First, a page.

Anytime you spot a change in your mouth, you should schedule an oral pathology screening. But don’t jump to conclusions and assume oral cancer is the cause — that may not be the case.
Abnormalities in the mouth tissues can be cancerous, but benign conditions can also create lesions and unusual sores. A professional exam done by an expert in pathological conditions can determine the cause of your mouth irregularity. If oral cancer is the cause, you can quickly get treatment and improve your odds of beating the disease.
Non-Cancerous Oral Pathology Conditions
Changes in the mouth can be the result of a range of pathological conditions. If you see a strange spot on your gums, lips, tongue, palate or cheeks, it may be one of these common pathologies:
- Canker sores, brought about by stress, sensitivity, injury, dietary deficiency or allergic response
- Cold sores or fever blisters attributable to the herpes simplex virus
- Thrush, a fungal infection that affects those with compromised immune systems
- Fibromas, benign tumors caused by irritation or injury to the tissues
- Benign bone tumors, triggered by hormones that stimulate growth
Sometimes, pathological conditions aren’t to blame for lesions and sores. Aspirin, beta-blockers, sulfa drugs and other medications can cause irregularities in mouth tissues.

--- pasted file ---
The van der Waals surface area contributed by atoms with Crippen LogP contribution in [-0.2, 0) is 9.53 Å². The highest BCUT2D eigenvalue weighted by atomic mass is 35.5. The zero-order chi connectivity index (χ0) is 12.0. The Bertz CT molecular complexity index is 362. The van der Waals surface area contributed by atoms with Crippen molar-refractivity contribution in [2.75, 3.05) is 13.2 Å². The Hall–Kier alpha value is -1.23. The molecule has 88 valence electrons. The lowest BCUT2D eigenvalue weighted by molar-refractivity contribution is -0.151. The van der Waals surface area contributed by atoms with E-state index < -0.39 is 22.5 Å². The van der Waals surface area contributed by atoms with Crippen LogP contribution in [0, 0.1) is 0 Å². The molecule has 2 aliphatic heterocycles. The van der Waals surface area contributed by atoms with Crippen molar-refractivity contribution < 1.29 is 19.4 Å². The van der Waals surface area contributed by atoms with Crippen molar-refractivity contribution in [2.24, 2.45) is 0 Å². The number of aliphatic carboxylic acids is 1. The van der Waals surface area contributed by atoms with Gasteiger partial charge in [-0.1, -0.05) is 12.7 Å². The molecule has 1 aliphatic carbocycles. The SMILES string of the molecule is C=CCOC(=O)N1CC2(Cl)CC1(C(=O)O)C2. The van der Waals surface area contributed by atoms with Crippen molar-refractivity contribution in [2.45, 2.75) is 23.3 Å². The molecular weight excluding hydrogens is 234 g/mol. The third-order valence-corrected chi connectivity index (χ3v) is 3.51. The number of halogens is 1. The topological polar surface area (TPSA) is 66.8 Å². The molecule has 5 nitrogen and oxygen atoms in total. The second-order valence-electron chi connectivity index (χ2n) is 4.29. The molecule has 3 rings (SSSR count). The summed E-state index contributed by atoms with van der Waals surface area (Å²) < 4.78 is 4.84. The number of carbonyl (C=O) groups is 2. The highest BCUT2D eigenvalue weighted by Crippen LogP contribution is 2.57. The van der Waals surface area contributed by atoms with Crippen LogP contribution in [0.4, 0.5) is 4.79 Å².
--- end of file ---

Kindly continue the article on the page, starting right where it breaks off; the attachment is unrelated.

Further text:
Signs & Symptoms of Oral Cancer
Although many different oral pathology conditions and medications can lead to mouth abnormalities, so can oral cancer. If you notice any of the following, you may have a cancerous growth:
- Red, white or discolored patches
- Lesions that aren’t healing on their own
- Rough spots, lumps or thickened tissues
- Sores that bleed when touched
- Numbness anywhere inside the mouth
- Prolonged hoarseness or sore throat
- Difficulty moving the tongue or swallowing
- Feeling as if something is caught in the throat
Oral cancer is highly treatable when caught early on. If you’re concerned about your symptoms, schedule an immediate oral pathology screening.
Diagnosing Oral Pathology
A professional screening starts with a thorough visual and physical examination of the mouth tissues, jaw and neck.
If the cause of an abnormality is in question, doctors may advise a second screening, scheduled a few weeks later. Or a range of advanced diagnostic tests may be recommended. Exfoliative cytology, toluidine blue staining, fluorescence visualization and brush biopsy are among the procedures that can confirm or rule out an oral cancer diagnosis.
Periodic professional screenings can help protect your oral health. If your last exam was several months ago — or if you see a change in the appearance or feel of the tissues in your mouth — make an appointment at Richmond Oral and Maxillofacial Surgery.
Dr. Partridge and Dr. Alderman, our board-certified surgeons, have more than a decade of experience in the diagnosis and treatment of both non-cancerous pathological conditions and oral cancer. For more information on our services, or to schedule a professional oral pathology screening, contact us today.